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July 31, 1985


The opinion of the court was delivered by: BECHTLE



 This case involves a claim by plaintiff that defendant caused to be prepared and received a credit report on plaintiff in violation of the disclosure requirements of the Fair Credit Reporting Act ("FCRA" or "the Act") and other of plaintiff's constitutional and common law rights. Prior to trial both parties moved for summary judgment on all liability issues. Following argument, the court granted plaintiff's motion seeking to hold the Fair Credit Reporting Act applicable to the credit report at issue and found defendant had violated the Act's disclosure requirements. Conversely, defendant's motion for summary judgment was granted as to all of plaintiff's remaining claims. All liability issues having been decided, the case was tried before the court without a jury solely on the issue of damages. The court found in favor of plaintiff and awarded compensatory and punitive damages totaling $7,000. Plaintiff subsequently petitioned for attorney's fees and costs.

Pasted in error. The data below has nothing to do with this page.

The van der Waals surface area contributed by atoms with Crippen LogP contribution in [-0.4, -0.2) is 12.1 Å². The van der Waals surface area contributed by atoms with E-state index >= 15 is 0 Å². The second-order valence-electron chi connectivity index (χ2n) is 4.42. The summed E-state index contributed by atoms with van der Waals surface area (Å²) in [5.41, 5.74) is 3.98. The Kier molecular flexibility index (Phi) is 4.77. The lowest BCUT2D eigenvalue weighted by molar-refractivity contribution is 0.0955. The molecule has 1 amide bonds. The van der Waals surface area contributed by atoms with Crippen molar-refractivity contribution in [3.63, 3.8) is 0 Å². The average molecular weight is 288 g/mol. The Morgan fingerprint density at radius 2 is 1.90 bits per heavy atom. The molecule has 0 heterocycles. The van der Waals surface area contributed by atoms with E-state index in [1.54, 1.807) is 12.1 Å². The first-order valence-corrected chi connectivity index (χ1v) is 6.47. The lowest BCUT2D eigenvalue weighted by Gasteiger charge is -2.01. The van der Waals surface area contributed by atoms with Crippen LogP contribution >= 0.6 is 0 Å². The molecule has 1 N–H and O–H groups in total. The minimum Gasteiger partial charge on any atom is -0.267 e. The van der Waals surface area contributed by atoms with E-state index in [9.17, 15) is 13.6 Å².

The following supplements the court's bench rulings administered at both the summary judgment hearing and at the bench trial, and rules upon plaintiff's petition for attorney's fees and costs.


 A. Facts

 Summary judgment is proper only when the record clearly establishes that no genuine issue of material fact remains to be tried and that the moving party is entitled to judgment as a matter of law. Poller v. Columbia Broadcasting System, Inc., 368 U.S. 464, 467, 7 L. Ed. 2d 458, 82 S. Ct. 486 (1962); Ely v. Hall's Motor Transit Co., 590 F.2d 62, 66 (3d Cir. 1978). Any doubt respecting the existence of a material fact must be resolved against the moving party, and all inferences must be viewed in the light most favorable to the party opposing summary judgment. Adickes v. S. H. Kress & Company, 398 U.S. 144, 157, 26 L. Ed. 2d 142, 90 S. Ct. 1598 (1970).

 Based on these standards, the undisputed facts in this case are as follows: